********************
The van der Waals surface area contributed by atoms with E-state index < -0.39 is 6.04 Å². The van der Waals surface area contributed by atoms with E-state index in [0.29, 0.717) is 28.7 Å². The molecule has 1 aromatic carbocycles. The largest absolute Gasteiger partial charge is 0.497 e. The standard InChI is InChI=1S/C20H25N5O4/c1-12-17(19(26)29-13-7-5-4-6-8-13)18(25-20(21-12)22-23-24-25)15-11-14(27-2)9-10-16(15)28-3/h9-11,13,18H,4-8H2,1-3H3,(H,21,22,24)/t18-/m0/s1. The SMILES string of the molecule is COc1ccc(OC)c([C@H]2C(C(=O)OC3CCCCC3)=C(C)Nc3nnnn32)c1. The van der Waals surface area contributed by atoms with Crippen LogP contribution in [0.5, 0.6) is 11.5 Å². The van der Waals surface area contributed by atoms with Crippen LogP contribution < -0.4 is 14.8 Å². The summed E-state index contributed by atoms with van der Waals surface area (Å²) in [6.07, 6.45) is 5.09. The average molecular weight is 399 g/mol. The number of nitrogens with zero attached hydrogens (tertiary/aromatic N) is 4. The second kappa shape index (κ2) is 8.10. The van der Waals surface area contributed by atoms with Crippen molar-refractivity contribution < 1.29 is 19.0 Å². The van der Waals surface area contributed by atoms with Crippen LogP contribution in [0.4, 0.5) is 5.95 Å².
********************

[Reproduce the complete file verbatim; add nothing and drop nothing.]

The van der Waals surface area contributed by atoms with E-state index < -0.39 is 6.04 Å². The van der Waals surface area contributed by atoms with E-state index in [0.29, 0.717) is 28.7 Å². The molecule has 1 aromatic carbocycles. The largest absolute Gasteiger partial charge is 0.497 e. The standard InChI is InChI=1S/C20H25N5O4/c1-12-17(19(26)29-13-7-5-4-6-8-13)18(25-20(21-12)22-23-24-25)15-11-14(27-2)9-10-16(15)28-3/h9-11,13,18H,4-8H2,1-3H3,(H,21,22,24)/t18-/m0/s1. The SMILES string of the molecule is COc1ccc(OC)c([C@H]2C(C(=O)OC3CCCCC3)=C(C)Nc3nnnn32)c1. The van der Waals surface area contributed by atoms with Crippen LogP contribution in [0.5, 0.6) is 11.5 Å². The van der Waals surface area contributed by atoms with Crippen LogP contribution < -0.4 is 14.8 Å². The summed E-state index contributed by atoms with van der Waals surface area (Å²) in [6.07, 6.45) is 5.09. The average molecular weight is 399 g/mol. The number of nitrogens with zero attached hydrogens (tertiary/aromatic N) is 4. The second kappa shape index (κ2) is 8.10. The van der Waals surface area contributed by atoms with Crippen molar-refractivity contribution < 1.29 is 19.0 Å². The van der Waals surface area contributed by atoms with Crippen LogP contribution in [0.4, 0.5) is 5.95 Å².